Most of the nuclear-armed states are hardening their rhetoric about the importance of nuclear weapons, and some are even issuing explicit or implicit threats about potentially using them,’ said Matt Korda, Associate Researcher with SIPRI’s Weapons of Mass Destruction Programme and Senior Research Associate with the FAS Nuclear Information Project. ‘This elevated nuclear competition has dramatically increased the risk that nuclear weapons might be used in anger for the first time since World War II.’

‘With billion-dollar programmes to modernize, and in some cases expand, nuclear arsenals, the five nuclear weapon states recognized by the Nuclear Non-Proliferation Treaty seem to be moving further and further from their commitment to disarmament under the treaty,’ said Wilfred Wan, Director of SIPRI’s Weapons of Mass Destruction Programme.


Nuclear arms control and disarmament diplomacy suffered major setbacks following Russia’s full-scale invasion of Ukraine in February 2022. In the wake of the invasion, the USA suspended its bilateral strategic stability dialogue with Russia. In February 2023, Russia announced it was suspending its participation in the 2010 Treaty on Measures for the Further Reduction and Limitation of Strategic Offensive Arms (New START)—the last remaining nuclear arms control treaty limiting Russian and US strategic nuclear forces. Talks about a follow-on treaty to New START, which expires in 2026, were also suspended. Nevertheless, by SIPRI’s assessment, both countries’ deployed strategic nuclear forces remained within the New START limits as of January 2023.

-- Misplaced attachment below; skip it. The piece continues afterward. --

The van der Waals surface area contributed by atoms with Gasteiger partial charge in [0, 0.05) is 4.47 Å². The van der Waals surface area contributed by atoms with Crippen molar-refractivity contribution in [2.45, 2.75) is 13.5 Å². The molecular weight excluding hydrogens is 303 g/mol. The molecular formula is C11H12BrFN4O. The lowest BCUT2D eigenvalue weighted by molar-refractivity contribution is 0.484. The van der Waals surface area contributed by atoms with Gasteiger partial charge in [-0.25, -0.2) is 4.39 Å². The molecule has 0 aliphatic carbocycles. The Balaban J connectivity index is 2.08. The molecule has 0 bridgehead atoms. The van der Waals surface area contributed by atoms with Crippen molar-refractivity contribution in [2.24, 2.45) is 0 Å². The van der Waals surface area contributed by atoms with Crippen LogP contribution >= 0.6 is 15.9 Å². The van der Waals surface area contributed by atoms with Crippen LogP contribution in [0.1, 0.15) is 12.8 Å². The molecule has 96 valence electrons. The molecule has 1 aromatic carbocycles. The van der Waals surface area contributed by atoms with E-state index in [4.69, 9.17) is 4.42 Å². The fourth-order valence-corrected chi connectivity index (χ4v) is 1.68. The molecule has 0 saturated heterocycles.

Iran’s military support to Russian forces in Ukraine and the political situation in Iran also overshadowed talks on reviving the Joint Comprehensive Plan of Action (JCPOA), the 2015 agreement meant to prevent Iran from developing nuclear weapons. The JCPOA’s revival now seems increasingly unlikely.

The USA and the UK both declined to release information to the public concerning their nuclear forces in 2022, which they had done in previous years.

‘In this period of high geopolitical tension and mistrust, with communication channels between nuclear-armed rivals closed or barely functioning, the risks of miscalculation, misunderstanding or accident are unacceptably high,’ says Dan Smith, SIPRI Director. ‘There is an urgent need to restore nuclear diplomacy and strengthen international controls on nuclear arms.’


The 54th edition of the SIPRI Yearbook reveals the continuing deterioration of global security over the past year. The impacts of the war in Ukraine are visible in almost every aspect of the issues connected to armaments, disarmament and international security examined in the Yearbook. Nevertheless, it was far from being the only major conflict being waged in 2022, and acute geopolitical tensions, mistrust and division had been growing long before Russia’s full-scale invasion of its neighbour.

‘We are drifting into one of the most dangerous periods in human history,’ says Dan Smith, SIPRI Director. ‘It is imperative that the world’s governments find ways to cooperate in order to calm geopolitical tensions, slow arms races and deal with the worsening consequences of environmental breakdown and rising world hunger.’

In addition to the usual detailed coverage of nuclear arms control, disarmament and non-proliferation issues, the SIPRI Yearbook presents data and analysis on developments in world military expenditure, international arms transfers, arms production, multilateral peace operations, armed conflicts and more. Special sections in SIPRI Yearbook 2023 explore the rise of private military and security companies such as the Wagner Group, and the related impact on peace and security. It also looks at how the war in Ukraine affected governance of space and cyberspace. It further explored the attacks on nuclear power plants during the fighting in Ukraine, and their implications. The Report dwells into regulation of new technologies such as autonomous weapon systems.